Public funding is being cut and our green spaces exploited to fill the gap. Our general secretary, Kate Ashbrook, considers the threat to our open spaces and national parks.
In London, communities fight motor racing in Battersea Park, and festivals on Acton Green, Clapham Common and Finsbury Park—among countless battles.
But we have a new Mayor of London, Sadiq Khan, who has made welcome manifesto pledges to ‘strengthen protections for open spaces within the London Plan’ and to ‘open up more walking routes around London’—and many others. He should outlaw the commercial abuse of London’s open spaces for a start.
It’s not just London of course. Last year Surrey County Council decided to ‘achieve a self-funded countryside estate’ by 2021, slashing its payment to Surrey Wildlife Trust (which manages Surrey’s estate) by more than ten per cent (£100,000) a year.
Surrey wants to make money from the beautiful Newlands Corner near Albury in the Surrey Hills Area of Outstanding Natural Beauty. The proposed commercial developments there, which include a large visitor-centre (replacing the much-loved café), coach park and trail with artificial play-structures, are causing much local concern. Some of the structures would be on common land, needing ministerial consent. This sensitive site is not one to muck around with; we shall resist.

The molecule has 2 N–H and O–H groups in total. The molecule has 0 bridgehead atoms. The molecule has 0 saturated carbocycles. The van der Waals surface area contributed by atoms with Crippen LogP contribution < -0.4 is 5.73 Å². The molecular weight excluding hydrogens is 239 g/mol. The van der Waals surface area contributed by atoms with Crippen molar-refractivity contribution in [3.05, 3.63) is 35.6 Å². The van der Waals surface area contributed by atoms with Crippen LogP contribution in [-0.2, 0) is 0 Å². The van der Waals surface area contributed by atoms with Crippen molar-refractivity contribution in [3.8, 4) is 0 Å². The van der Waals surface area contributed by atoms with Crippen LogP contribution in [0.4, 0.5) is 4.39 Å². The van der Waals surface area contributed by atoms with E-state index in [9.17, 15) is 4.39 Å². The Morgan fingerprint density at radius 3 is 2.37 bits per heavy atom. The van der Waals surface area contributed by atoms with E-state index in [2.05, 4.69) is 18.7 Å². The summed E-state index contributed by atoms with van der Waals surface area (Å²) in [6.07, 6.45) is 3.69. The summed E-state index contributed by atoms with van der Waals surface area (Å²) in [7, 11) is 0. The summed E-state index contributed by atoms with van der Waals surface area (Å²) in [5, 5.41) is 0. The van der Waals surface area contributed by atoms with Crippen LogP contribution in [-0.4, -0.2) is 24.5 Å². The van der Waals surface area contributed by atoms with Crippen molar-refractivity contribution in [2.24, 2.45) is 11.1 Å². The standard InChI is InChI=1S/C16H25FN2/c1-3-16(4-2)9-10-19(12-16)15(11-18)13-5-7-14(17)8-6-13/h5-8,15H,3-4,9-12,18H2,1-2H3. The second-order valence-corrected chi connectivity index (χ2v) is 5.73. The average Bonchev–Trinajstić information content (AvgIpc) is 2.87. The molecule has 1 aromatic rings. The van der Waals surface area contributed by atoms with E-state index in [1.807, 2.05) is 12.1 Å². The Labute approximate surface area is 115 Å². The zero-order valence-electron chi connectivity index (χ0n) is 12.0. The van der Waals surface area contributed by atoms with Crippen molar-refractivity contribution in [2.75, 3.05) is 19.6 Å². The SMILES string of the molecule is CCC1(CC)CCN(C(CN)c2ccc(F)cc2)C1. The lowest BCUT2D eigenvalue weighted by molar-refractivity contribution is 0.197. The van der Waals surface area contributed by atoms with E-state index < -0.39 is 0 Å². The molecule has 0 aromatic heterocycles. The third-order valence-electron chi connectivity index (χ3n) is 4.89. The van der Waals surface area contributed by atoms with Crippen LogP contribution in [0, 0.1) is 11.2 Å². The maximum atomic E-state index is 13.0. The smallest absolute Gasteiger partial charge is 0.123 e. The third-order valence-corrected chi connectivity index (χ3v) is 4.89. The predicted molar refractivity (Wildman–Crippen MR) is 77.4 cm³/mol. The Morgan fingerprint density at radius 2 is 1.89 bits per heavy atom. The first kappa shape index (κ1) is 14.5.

And now the national parks, our most precious landscapes, are cashing in. The 15 UK park authorities have launched the National Parks Partnerships; its aim is to enable businesses to engage with them ‘to enhance the quality and utility of the parks now and for future generations’.
Some hopes. Businesses will want their profits from the scheme through Disneyfication and crassly inappropriate sponsorships. Furthermore, the park authorities will be competing for money from the same pot as the voluntary, campaigning, park societies, such as our members the Dartmoor Preservation Association and Friends of the Lake District, who could suffer as a result.
The English parks had a funding-reprieve, thanks to the brilliant ‘Stop the Cuts’ action led by the Campaign for National Parks. But the Welsh parks remain at serious risk. This ‘partnership’ must not give governments an excuse further to reduce cash for national parks.
Meanwhile, we can mitigate this.
Following the example of Save Penwith Moors in Cornwall, we can research and record missing common land in the ‘pioneer’ areas* of England. And we can also research and record public highways which have been omitted from the definitive maps.
Deadlines are tight—for commons 2020 or 2027, for paths 2026. Let’s act now to restore some of our losses.
*Blackburn with Darwen, Cornwall, Cumbria, Devon, Herefordshire, Hertfordshire, Kent, Lancashire and North Yorkshire.